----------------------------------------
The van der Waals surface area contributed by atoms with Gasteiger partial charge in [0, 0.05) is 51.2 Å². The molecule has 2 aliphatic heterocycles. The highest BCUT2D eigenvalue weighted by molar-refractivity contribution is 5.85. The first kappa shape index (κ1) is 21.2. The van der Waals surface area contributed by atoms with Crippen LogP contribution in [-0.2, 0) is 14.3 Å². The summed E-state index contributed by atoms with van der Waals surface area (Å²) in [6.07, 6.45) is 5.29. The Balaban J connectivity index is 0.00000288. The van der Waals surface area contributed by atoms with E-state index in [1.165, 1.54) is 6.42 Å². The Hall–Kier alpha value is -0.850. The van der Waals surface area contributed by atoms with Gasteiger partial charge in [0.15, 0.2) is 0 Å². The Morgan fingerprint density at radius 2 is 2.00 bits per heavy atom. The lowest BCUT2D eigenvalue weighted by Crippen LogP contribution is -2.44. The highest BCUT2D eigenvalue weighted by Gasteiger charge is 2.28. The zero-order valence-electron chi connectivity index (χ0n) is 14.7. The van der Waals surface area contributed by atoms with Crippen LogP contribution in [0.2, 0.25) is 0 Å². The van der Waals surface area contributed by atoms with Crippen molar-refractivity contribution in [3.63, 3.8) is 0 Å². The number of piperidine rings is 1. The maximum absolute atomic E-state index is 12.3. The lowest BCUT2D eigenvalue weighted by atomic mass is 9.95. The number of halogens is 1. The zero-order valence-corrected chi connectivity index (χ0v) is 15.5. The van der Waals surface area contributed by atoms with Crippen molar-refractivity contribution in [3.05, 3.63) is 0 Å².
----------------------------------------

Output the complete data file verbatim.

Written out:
The van der Waals surface area contributed by atoms with Gasteiger partial charge in [0, 0.05) is 51.2 Å². The molecule has 2 aliphatic heterocycles. The highest BCUT2D eigenvalue weighted by molar-refractivity contribution is 5.85. The first kappa shape index (κ1) is 21.2. The van der Waals surface area contributed by atoms with Crippen LogP contribution in [-0.2, 0) is 14.3 Å². The summed E-state index contributed by atoms with van der Waals surface area (Å²) in [6.07, 6.45) is 5.29. The Balaban J connectivity index is 0.00000288. The van der Waals surface area contributed by atoms with E-state index in [1.165, 1.54) is 6.42 Å². The Hall–Kier alpha value is -0.850. The van der Waals surface area contributed by atoms with Gasteiger partial charge in [0.15, 0.2) is 0 Å². The Morgan fingerprint density at radius 2 is 2.00 bits per heavy atom. The lowest BCUT2D eigenvalue weighted by Crippen LogP contribution is -2.44. The highest BCUT2D eigenvalue weighted by Gasteiger charge is 2.28. The zero-order valence-electron chi connectivity index (χ0n) is 14.7. The van der Waals surface area contributed by atoms with Crippen LogP contribution in [0.2, 0.25) is 0 Å². The van der Waals surface area contributed by atoms with Crippen molar-refractivity contribution in [3.63, 3.8) is 0 Å². The number of piperidine rings is 1. The maximum absolute atomic E-state index is 12.3. The lowest BCUT2D eigenvalue weighted by atomic mass is 9.95. The number of halogens is 1. The zero-order valence-corrected chi connectivity index (χ0v) is 15.5. The van der Waals surface area contributed by atoms with Crippen molar-refractivity contribution in [3.05, 3.63) is 0 Å².